Restructuring a State Nutrition Education and Obesity Prevention Program: Implications of a Local Health Department Model for SNAP-Ed

Helen W. Wu, Desiree Backman, Kenneth W Kizer

Research output: Contribution to journalArticlepeer-review

4 Scopus citations


Context and Objective: The US Department of Agriculture Supplemental Nutrition Assistance Program-Education (SNAP-Ed) funds state programs to improve nutrition and physical activity in low-income populations through its Nutrition Education and Obesity Prevention grants. States vary in how they manage and structure these programs. California substantially restructured its program in 2012 to universally position local health departments (LHDs) as the programmatic lead in all jurisdictions. This study sought to determine whether California's reorganization aligned with desirable attributes of decentralized public management. Design, Setting, and Participants: This study conducted 40 in person, semistructured interviews with 57 local, state, and federal SNAP-Ed stakeholders between October 2014 and March 2015. Local respondents represented 15 counties in all 7 of California's SNAP-Ed regions. We identified 3 common themes that outlined advantages or disadvantages of local public management, and we further defined subthemes within: (1) coordination and communication (within local jurisdictions, across regions, between local and state), (2) efficiency (administrative, fiscal, program), and (3) quality (innovation, skills). We conducted qualitative content analysis to evaluate how respondents characterized the California experience for each theme, identifying positive and negative experiences. Results: California's LHD model offers some distinct advantages, but the model does not exhibit all the advantages of decentralized public management. Strategic planning, partnerships, subcontracting, and fiscal oversight are closer to communities than previously. However, administrative burden remains high and LHDs are limited in their ability to customize programs on the basis of community needs because of state and federal constraints. Conclusions: California's use of a universal LHD model for SNAP-Ed is novel. Recent federal SNAP-Ed changes present an opportunity for other states to consider this structure. Employing small-scale approaches initially (eg, pilot efforts) may facilitate effective transitions. For an LHD model to be effective, LHDs must be adept at managing administrative complexity and capable of succeeding within stringent federal/state requirements.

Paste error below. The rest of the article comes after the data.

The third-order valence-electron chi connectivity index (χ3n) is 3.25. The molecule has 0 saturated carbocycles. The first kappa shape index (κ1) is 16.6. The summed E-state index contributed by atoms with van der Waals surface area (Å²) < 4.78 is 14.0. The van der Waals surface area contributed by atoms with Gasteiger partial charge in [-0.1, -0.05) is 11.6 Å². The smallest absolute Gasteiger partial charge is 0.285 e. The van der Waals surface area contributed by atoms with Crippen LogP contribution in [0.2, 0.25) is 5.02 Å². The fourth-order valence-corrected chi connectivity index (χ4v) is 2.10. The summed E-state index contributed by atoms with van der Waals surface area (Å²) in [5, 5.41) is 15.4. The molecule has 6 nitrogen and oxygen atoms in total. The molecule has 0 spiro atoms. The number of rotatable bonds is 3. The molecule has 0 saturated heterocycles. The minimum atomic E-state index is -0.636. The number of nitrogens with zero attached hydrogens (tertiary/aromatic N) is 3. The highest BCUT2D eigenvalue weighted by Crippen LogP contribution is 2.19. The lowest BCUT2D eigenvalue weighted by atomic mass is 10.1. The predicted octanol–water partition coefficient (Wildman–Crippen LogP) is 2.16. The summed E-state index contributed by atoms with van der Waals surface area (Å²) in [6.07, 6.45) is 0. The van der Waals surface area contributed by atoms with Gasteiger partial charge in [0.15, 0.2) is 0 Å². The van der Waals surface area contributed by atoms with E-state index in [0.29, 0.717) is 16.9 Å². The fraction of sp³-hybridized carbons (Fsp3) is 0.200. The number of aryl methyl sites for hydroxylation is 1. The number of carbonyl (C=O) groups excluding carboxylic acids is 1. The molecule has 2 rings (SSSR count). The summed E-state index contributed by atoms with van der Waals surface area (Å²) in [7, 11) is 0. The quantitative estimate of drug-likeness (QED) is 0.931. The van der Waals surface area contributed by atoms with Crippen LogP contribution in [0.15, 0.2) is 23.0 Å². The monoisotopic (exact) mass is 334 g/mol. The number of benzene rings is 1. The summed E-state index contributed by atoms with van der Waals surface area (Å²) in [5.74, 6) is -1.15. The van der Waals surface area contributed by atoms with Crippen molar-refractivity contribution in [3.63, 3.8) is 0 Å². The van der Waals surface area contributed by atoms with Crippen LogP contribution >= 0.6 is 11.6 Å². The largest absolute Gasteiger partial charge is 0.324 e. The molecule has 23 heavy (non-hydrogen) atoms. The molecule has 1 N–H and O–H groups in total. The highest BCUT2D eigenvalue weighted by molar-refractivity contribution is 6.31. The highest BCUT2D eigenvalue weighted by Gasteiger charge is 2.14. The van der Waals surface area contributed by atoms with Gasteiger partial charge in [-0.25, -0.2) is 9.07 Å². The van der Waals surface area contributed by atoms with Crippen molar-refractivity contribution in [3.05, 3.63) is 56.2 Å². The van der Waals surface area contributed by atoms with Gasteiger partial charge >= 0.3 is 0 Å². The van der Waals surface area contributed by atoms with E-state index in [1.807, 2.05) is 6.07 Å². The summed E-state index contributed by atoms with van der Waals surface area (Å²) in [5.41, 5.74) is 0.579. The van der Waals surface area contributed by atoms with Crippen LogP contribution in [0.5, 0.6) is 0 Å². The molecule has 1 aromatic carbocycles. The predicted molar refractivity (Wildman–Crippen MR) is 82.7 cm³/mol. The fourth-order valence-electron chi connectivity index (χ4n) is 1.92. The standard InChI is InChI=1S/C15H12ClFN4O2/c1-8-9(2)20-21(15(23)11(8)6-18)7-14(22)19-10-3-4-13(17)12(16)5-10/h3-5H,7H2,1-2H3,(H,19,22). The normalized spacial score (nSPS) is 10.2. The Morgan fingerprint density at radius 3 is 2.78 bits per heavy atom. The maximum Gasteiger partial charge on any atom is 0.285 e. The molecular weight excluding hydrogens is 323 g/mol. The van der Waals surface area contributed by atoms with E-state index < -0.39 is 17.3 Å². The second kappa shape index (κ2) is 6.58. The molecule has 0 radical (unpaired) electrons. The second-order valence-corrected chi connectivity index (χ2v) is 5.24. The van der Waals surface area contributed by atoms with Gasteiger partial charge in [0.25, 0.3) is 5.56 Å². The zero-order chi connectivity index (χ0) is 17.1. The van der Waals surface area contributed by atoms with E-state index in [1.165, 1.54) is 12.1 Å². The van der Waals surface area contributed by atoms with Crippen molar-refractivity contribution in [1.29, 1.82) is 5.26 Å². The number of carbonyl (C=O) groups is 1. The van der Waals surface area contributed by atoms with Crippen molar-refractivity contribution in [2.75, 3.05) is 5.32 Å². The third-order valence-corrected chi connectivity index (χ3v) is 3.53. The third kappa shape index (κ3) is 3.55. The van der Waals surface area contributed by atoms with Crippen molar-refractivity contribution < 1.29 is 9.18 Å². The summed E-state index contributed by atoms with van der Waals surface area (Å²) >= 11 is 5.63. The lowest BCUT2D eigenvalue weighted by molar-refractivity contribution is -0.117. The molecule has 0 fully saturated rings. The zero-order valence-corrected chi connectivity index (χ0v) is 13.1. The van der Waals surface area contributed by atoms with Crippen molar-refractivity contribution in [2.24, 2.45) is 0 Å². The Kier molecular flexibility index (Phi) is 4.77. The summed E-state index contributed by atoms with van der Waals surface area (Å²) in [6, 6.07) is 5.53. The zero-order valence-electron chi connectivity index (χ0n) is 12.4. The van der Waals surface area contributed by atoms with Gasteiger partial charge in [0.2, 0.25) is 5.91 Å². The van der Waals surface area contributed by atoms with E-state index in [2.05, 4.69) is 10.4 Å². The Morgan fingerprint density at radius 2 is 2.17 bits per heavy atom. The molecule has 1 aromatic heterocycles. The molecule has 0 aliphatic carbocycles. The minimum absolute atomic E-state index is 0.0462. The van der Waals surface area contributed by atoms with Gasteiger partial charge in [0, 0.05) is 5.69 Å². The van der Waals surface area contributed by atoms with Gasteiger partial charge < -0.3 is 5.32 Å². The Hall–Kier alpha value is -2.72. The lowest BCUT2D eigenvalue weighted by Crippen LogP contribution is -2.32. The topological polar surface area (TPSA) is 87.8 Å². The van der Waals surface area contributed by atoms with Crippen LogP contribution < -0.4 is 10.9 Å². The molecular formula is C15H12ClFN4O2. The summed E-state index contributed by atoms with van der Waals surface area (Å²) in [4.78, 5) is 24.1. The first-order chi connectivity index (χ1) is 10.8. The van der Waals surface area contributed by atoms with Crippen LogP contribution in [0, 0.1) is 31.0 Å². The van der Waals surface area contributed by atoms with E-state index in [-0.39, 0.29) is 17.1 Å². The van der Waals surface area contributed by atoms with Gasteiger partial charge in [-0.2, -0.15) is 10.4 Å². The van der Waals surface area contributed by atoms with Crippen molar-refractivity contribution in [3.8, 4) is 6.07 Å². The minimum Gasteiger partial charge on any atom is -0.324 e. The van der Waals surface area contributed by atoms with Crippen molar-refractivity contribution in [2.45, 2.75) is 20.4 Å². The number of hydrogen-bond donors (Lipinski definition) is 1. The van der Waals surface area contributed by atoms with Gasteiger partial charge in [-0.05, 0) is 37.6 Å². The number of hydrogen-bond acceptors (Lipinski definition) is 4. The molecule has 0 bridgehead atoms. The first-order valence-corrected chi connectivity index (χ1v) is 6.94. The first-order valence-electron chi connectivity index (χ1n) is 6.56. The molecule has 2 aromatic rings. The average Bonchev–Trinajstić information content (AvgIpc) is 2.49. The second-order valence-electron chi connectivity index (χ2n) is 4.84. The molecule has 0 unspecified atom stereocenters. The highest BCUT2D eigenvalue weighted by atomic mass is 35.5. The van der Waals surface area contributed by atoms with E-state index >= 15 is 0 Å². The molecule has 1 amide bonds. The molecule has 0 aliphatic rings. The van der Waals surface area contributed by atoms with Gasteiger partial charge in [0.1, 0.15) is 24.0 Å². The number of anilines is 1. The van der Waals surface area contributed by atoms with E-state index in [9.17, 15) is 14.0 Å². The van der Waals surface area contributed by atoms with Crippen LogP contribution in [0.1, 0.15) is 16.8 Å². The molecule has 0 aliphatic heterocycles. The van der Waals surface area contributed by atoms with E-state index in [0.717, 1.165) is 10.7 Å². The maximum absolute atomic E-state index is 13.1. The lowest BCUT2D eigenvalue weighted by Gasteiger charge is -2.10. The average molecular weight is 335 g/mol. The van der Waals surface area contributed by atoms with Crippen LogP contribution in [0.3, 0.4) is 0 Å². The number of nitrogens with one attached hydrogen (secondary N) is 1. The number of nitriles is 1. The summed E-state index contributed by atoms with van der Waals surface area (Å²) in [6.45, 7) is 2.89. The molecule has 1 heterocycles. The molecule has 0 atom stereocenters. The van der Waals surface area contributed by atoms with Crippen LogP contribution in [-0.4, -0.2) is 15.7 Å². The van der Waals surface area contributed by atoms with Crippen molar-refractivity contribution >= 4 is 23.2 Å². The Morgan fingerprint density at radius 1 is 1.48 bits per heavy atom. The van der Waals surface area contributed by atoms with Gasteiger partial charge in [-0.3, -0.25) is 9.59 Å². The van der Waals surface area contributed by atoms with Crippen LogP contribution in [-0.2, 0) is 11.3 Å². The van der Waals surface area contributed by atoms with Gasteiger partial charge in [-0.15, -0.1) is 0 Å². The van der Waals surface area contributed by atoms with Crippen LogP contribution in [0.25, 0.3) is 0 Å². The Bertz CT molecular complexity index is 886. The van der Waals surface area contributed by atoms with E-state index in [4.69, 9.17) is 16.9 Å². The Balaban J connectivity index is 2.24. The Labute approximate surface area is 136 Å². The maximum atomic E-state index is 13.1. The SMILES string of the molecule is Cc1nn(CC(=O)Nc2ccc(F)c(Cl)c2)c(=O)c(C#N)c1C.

Original languageEnglish (US)
Pages (from-to)e28-e36
JournalJournal of Public Health Management and Practice
Issue number1
StatePublished - Feb 1 2017


  • health education
  • local government
  • nutrition policy
  • public health administration
  • Supplemental Nutrition Assistance Program

ASJC Scopus subject areas

  • Health Policy
  • Public Health, Environmental and Occupational Health


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